37. Romancing the Stone
“Where am I going? How about Lupe’s Escape?!”
Romancing the Stone really turns into an extended chase scene for the entirety of its final 30 minutes or so, as the big macguffin (a fist-sized emerald named El Corazon) enters play in the plot. The big kicker in the whole sequence, though, comes when Joan Wilder (Kathleen Turner) and Jack Colton (Michael Douglas) drive a crappy old Renault across the Columbian countryside to escape machinegun-toting thugs in jeeps, and an inexplicable appearance by Columbian horse cavalry. It's touches like these that make 80s cinema such a hoot. And the capper, of course, is driving the car off a waterfall, stunt doubles jumping clear into the surf. No CGI here: we're goin' over, folks!
36. Indiana Jones and the Last Crusade
“They have him: in the belly of that steel beast!”
For what they perceived as the final entry in the Indiana Jones franchise, director Steven Spielberg and producer George Lucas pulled out all the stops. They’d set their hero some long odds before, but never like this: Indy (Harrison Ford), on horseback and armed only with his pistol and whip, against an indomitable World War I tank. He can’t do anything that might endanger his father (Sean Connery) held hostage inside, while the crew that ridiculously outguns him is under no such obligations towards him. Even that isn’t enough, as Spielberg throws a steadily approaching precipice at him to keep the clock ticking. Only the greatest adventurer in movie history could face such a challenge… and even then we weren’t sure if he was gonna pull it off.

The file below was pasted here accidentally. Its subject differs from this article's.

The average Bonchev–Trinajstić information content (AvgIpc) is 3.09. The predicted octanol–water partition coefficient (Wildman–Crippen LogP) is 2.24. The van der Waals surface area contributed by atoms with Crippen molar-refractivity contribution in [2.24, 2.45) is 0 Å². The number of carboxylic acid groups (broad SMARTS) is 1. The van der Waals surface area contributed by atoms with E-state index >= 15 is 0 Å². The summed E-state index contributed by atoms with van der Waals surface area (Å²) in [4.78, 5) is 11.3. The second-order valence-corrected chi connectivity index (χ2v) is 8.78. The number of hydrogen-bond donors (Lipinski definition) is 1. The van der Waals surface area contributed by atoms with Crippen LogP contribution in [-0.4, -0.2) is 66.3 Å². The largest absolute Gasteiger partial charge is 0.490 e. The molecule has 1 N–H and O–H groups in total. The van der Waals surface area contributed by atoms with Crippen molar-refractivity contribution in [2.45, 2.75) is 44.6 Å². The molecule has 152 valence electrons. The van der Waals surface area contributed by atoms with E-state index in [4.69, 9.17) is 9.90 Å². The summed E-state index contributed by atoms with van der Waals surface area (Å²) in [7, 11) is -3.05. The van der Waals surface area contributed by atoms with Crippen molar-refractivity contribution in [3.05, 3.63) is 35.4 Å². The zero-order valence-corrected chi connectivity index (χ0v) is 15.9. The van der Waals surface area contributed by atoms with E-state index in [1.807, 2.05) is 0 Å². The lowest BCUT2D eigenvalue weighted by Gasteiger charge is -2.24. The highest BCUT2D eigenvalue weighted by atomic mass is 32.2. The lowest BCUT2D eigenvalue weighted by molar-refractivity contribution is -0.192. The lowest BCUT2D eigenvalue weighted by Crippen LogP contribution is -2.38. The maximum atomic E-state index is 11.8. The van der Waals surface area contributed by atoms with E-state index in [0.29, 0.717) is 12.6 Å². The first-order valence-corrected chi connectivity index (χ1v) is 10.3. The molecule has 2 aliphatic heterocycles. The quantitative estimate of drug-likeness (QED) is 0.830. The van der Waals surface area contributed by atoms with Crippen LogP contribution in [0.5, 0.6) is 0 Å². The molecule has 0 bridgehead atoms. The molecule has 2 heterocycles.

35. TRON/TRON Legacy
“Now this I can do…”
The light cycle chase in the original TRON became an icon of 80s cinema, positing living computer programs piloting speeding cycles that left an ever-expanding maze of deadly walls behind them. In one of the stranger cases of life imitating art, the scene became the basis for a hit video game that initially garnered more fans than the film itself. Thirty years later, TRON: Legacy reinvented the sequence by adding multiple levels on the battlefield, as well as lending the cycles a poetic elegance that underscored their deadly purpose. Taken together, the two sequences form the perfect example of cinema for cinema's sake: literal sound and light shows that exhilarate us through sheer originality.
34. Minority Report
“I’m sorry John, but you’re gonna have to run again.”